Oregon
Rule Rule 125-060-0000
State Agency Housing Provided to State Officers or Employees


(1)

As required by ORS 182.415 to 182.425, every state agency that provides housing for its officers or employees shall collect a rental for such housing. An exception is allowed in cases where employment contracts, signed prior to December 1, 1977, provide for free housing, until such original contracts expire or the incumbent leaves the position; or where express statutory authority exists which provides exemptions from ORS 182.425.

(2)

Definitions: As used in this rule, unless the context requires otherwise:

(a)

Furnishings includes furniture usually used in connection with occupancy of a household but does not include rugs, draperies, range, refrigerator, washer, dryer or any item of furnishings received by the state or one of its agencies as a gift, nor does it include any furniture purchased for the state-owned residence required in relation to the official duties of an institutional executive or the Chancellor of the Department of Higher Education prior to September 9, 1971;

(b)

Housing includes single and multiple family dwellings, apartments, and mobile homes and mobile home pads, available for tenancy on a monthly or other basis but does not include guard stations maintained by the State Forestry Department or dormitory facilities at any state institution or at any state institution of higher education;

(c)

Dormitory includes any facility which houses students and those facilities used primarily for sleeping purposes by the employees of the Mental Health Division;

(d)

State Agency means every state officer, board, commission, department, institution, branch or agency of the state government, whose costs are paid wholly or in part from funds held in the State Treasury, except the Legislative Assembly, the courts and their officers and committees, and except the Secretary of State and the State Treasurer in the performance of the duties of their constitutional offices;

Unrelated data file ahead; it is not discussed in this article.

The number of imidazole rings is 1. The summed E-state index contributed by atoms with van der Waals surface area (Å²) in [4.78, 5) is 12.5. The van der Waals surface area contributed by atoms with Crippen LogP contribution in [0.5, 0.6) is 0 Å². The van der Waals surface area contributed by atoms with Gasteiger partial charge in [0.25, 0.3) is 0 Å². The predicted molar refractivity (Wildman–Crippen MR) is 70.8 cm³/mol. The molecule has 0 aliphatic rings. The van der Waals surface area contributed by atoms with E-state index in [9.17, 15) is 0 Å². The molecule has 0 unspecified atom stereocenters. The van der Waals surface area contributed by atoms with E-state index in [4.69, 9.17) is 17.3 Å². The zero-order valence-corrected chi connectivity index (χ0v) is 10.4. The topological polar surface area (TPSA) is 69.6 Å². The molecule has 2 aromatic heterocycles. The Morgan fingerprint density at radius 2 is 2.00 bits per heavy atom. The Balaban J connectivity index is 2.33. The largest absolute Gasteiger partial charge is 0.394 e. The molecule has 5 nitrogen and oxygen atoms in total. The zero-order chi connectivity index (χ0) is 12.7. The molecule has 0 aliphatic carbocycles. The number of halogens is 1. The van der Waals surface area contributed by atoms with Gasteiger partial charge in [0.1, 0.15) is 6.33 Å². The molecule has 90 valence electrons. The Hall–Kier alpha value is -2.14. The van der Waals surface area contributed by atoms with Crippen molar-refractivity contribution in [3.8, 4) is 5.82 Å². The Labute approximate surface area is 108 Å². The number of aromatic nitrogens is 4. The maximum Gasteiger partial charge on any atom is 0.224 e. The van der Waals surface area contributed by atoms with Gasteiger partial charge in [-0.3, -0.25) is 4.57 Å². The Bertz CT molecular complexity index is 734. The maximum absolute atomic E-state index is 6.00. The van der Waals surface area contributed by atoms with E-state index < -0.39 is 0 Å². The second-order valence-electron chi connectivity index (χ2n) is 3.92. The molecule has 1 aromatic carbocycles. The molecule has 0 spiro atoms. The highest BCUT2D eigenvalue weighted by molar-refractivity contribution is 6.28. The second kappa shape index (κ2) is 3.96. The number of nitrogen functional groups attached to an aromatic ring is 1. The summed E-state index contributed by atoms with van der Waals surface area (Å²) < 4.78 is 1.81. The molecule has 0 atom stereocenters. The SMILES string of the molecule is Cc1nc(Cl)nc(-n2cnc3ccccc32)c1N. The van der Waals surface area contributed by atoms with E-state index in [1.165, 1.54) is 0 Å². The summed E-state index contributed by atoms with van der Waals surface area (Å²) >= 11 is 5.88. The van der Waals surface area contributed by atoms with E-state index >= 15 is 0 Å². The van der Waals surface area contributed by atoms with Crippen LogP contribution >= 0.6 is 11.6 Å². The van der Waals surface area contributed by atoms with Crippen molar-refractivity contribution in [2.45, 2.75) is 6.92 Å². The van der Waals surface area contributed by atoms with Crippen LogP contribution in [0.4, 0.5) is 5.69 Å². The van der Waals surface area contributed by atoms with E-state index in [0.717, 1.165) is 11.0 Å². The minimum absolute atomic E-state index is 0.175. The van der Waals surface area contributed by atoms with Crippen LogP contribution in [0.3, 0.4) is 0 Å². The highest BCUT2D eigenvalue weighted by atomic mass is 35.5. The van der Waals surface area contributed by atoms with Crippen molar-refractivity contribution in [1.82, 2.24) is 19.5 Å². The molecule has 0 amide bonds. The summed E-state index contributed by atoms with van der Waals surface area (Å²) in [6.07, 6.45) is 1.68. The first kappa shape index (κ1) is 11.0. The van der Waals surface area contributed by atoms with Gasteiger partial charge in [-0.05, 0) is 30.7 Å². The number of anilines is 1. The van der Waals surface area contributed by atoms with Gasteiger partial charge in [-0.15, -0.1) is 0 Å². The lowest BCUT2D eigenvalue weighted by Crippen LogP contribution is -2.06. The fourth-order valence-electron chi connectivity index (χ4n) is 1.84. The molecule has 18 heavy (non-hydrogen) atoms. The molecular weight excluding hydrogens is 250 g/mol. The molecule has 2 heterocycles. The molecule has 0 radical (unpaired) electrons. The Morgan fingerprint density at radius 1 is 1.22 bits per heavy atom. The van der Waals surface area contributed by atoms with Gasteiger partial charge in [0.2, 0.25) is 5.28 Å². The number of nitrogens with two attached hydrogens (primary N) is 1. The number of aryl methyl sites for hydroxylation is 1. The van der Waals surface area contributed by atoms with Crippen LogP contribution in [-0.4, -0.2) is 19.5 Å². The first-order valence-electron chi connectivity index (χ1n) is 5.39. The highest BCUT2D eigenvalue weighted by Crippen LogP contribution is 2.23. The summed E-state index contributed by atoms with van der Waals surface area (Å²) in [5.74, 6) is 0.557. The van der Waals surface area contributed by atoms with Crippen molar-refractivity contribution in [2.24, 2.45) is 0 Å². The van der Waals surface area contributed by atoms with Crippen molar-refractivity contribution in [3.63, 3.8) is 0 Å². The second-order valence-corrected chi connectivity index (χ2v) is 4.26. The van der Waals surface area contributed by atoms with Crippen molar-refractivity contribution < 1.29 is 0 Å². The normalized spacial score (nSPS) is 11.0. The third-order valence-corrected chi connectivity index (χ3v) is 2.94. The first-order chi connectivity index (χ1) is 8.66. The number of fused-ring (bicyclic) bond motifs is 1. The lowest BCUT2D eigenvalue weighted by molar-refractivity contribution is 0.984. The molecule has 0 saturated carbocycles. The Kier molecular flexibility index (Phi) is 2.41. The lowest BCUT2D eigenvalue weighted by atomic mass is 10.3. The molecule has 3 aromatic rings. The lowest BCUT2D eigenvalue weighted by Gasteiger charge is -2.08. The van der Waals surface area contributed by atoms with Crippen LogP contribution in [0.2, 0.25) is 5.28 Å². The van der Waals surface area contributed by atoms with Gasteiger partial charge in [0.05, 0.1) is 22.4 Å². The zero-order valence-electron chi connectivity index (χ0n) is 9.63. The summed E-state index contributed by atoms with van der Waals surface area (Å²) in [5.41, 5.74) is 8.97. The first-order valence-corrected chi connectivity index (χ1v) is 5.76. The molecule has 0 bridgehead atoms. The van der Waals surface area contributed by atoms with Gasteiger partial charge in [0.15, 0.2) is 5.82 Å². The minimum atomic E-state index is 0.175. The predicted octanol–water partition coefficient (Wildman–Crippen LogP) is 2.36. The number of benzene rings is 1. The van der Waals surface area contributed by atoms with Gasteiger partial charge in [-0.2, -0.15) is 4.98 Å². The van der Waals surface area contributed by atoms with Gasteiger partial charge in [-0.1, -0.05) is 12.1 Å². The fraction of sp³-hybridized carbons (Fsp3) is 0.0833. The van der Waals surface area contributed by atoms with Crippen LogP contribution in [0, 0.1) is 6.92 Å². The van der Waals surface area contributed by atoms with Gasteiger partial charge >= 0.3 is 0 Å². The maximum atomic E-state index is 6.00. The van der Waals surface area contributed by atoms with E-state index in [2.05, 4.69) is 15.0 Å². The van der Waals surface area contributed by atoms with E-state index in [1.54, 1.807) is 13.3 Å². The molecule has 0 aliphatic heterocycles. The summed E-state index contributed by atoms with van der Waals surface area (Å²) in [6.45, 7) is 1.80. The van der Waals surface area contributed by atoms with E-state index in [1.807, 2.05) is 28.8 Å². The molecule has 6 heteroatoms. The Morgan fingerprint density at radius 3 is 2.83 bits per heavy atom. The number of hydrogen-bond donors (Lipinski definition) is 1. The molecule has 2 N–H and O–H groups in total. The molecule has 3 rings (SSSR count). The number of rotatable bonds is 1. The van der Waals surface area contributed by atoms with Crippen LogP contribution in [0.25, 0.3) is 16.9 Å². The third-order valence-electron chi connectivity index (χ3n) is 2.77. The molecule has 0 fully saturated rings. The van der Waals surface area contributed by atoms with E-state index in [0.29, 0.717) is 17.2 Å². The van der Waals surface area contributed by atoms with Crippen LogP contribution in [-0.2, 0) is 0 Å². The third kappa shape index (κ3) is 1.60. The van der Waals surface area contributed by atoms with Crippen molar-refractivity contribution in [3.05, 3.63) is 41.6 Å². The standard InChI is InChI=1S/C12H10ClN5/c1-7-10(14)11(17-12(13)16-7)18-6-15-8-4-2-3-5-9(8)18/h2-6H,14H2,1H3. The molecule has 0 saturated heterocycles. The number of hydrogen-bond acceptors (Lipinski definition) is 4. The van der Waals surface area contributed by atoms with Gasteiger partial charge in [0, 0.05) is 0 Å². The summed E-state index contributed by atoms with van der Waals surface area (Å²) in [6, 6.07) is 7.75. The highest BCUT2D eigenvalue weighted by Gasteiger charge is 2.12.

(e)

Utilities and Services include heat, electricity, gas, oil, telephone, water, sewer, garbage, lawn care, laundry, linens, bedding, and towels used for any state agency provided housing.

(3)

Every state agency that provides housing for its officers or employees shall:

(a)

Examine and periodically re-examine the fair market rental value as determined by a qualified appraiser certified under ORS 308.010, when the agency determines that market conditions have changed to require it, but not less frequently than once every five years. In determining the fair market rental value, the appraisal shall consider all market factors unique to each housing unit including the value of utilities and services if provided or paid for by the owning agency;

(b)

Collect a rental for such housing based on the fair market rental value, subject to any applicable rental reductions authorized under the schedule provided in this rule;

(c)

Deposit such rental collected to the agencys account;

(d)

Review the net rental rate annually and make such adjustment, if any, as may be determined from changes in the local rental housing market conditions;

(e)

Provide no furnishings as a part of any housing provided by the agency;

(f)

Determine whether or to what extent the agency will provide utilities and services for each housing unit.

(4)

Whenever a state agency provides housing to anyone of its officers or employees, it shall keep a record of these arrangements, including the bases for rental charge and rental reductions and make reports available upon request.

(5)

In determining whether reductions are necessary, each state agency that provides housing for its officers or employees shall consider factors such as isolation, invasion of the officer or employees privacy, the agencys justifiable need for having its officers or employees occupy the housing in a specific location and inequities between the fair rental value as determined under ORS182.425(1) and the salary of the officer or employee occupying the housing. The extent of rental reductions for each housing may be determined by the agency by applying the schedule of reductions provided under sections (6) to (9) of this rule, and records shall be kept which will indicate reasons or justifications for any rental reductions applied.

(6)

Reduction for the state agency need to have its officers or employees occupy such housing at such locations as it exists may not be more than 50 percent of the fair rental value, and the specific amount by which the rent is to be reduced shall be determined by the state agency providing such housing by applying the following standards:

(a)

Residence in such housing is a part of the job requirement as evidenced by contract or position description, and not offered as an incentive or a fringe benefit to the resident state employee -- 50 percent reduction;

(b)

Residence in such housing is not a job-related requirement but is a distinct advantage to the agency by having the officer or employee live close to the job in case of an emergency, and for a general protection to the public property in the area -- 20 percent reduction;

(c)

Residence in such housing is not a job requirement. The only advantage to the agency is for the residence to be occupied to reduce the chance of vandalism and deterioration -- 10 percent reduction;

(d)

Residence in such housing is not a job requirement, nor is it for the benefit of the agency. It is solely for the convenience or by choice of the occupant -- no reduction.